Increasing food production not the answer to population growth

In developed countries people waste food by eating too much of it, causing health problems and additional social costs

Ralph Martin

It rots in fridges, in fields, on trucks and in stores — food.

A lot of it. Enough to feed one billion people, according to Ralph Martin, Loblaw chair of the Sustainable Food Production program at the University of Guelph.

Speaking at the University of Manitoba last week, Martin made the case that oft-repeated mantras about the need to increase food production bear re-examination.

“There’s no doubt that the population is growing,” he said. “What I take issue with is the idea that that means the demand for food is going to grow more than the population.”

While the world’s population may increase by 30 or 40 per cent by 2050, the professor noted that many established estimates put the necessary increase in food production at 75 to 100 per cent over the same period.

“This is not just a supposed, at most meetings I’ve been at this becomes axiomatic, it becomes something that we just must do, we have to increase food production by 70 to 100 per cent,” he said.

But increasing production — using more energy and resources in the process — shouldn’t be the first line of defence.

“We need to examine waste first,” Martin said during an event hosted by the National Centre for Livestock and the Environment.

Depending on where in the world you are, food waste takes different forms. In developing countries most waste occurs post-harvest as a result of limited storage technology and transportation hurdles. In developed nations, where 40 per cent of food is wasted, 50 per cent of all that waste occurs within households.

“Mostly because we buy too much, our fridges are too big, we forget about it and throw it out,” he said, adding that for the average household spending $140 on groceries each week that amounts to throwing out $28 worth of edibles.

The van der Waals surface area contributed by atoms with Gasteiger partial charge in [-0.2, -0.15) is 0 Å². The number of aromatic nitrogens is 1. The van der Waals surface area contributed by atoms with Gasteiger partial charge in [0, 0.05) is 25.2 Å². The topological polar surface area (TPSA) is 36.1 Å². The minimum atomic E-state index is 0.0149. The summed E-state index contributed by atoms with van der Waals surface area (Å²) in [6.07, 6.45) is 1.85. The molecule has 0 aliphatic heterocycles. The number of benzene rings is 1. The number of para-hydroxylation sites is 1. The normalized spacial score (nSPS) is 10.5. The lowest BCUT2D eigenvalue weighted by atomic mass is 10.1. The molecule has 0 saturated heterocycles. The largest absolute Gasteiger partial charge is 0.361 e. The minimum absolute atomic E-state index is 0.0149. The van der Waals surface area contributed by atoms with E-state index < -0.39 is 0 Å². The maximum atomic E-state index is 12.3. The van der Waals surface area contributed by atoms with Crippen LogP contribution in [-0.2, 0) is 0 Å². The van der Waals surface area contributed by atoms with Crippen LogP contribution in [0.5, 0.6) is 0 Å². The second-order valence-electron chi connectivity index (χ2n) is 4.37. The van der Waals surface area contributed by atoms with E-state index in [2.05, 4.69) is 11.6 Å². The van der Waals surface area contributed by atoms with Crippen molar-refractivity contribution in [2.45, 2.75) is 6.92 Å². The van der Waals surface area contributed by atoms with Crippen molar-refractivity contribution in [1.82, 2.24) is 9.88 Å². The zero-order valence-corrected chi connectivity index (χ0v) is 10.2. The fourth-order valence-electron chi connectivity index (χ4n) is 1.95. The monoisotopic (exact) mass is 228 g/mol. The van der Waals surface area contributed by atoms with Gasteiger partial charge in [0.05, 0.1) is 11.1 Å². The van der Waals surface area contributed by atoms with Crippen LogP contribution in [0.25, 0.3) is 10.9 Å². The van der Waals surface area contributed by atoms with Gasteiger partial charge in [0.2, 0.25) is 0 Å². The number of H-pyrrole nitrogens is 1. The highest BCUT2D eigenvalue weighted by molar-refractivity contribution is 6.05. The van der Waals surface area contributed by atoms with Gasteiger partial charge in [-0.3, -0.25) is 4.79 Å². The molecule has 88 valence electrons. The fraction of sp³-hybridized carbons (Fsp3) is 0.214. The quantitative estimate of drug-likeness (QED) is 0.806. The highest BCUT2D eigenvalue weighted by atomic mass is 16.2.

“Buy less, buy the quality you want, eat it. It’s not complicated,” Martin said. “It’s an awareness issue. I think that almost everybody who I know does not like to see food wasted, and that includes farmers who are very good at producing it, they don’t like to see it wasted either. I think we all have an interest in having a system that makes sense that we produce enough so that we eat enough and not more than that, and that’s really all I’m saying.”

Eating 1.6 times too much

Overconsumption also amounts to a type of waste. While nearly a billion people suffer because they have too little to eat, nearly twice that many people suffer because they eat too much.

Canadian statistics aren’t available, but Martin believes Canadians’ consumption patterns would be similar to Americans, who on average eat 1.6 times the amount of food they need to, resulting in obesity and other health problems.

But most pin the disparity between population growth and the established estimated need for increased food production not on waste, said Martin, but on a growing demand for animal protein, particularly from China.

But he said that may not be the case, noting demand for animal protein began to decline in China a few years ago. Those in the developed world could also take a step back, examine their meat consumption and look at adding protein from foods like legumes and pulses.

“I think there is still a role for meat and I think there is still a role for intensive agriculture, provided it’s balanced with ecological imperatives,” he said. “The main thing I’m challenging is that we have to double food production at a time when the population is only going to go up 30 or 40 per cent.”

He also challenges the idea that intensive agriculture should focus on crops used for livestock feed. Arguing that no food fit for human consumption should be diverted to livestock, Martin pointed to a number of ways that unavoidable food waste can be channelled back into livestock production reducing the amount of feed grain needed.

And while technology is key in many areas, the relationship between the introduction of new technologies and the global push for increased production should also be carefully examined.

“It’s just a matter of having an awareness about that and not just blindly carrying on as if we’re frantic and have to produce more and more and more, there are options that we can think about. We can slow down a little bit, and take account of what’s really happening,” he said.

About the author


Shannon VanRaes is a journalist and photojournalist at the Manitoba Co-operator. She also writes a weekly urban affairs column for Metro Winnipeg, and has previously reported for the Winnipeg Sun, Outwords Magazine and the Portage Daily Graphic.



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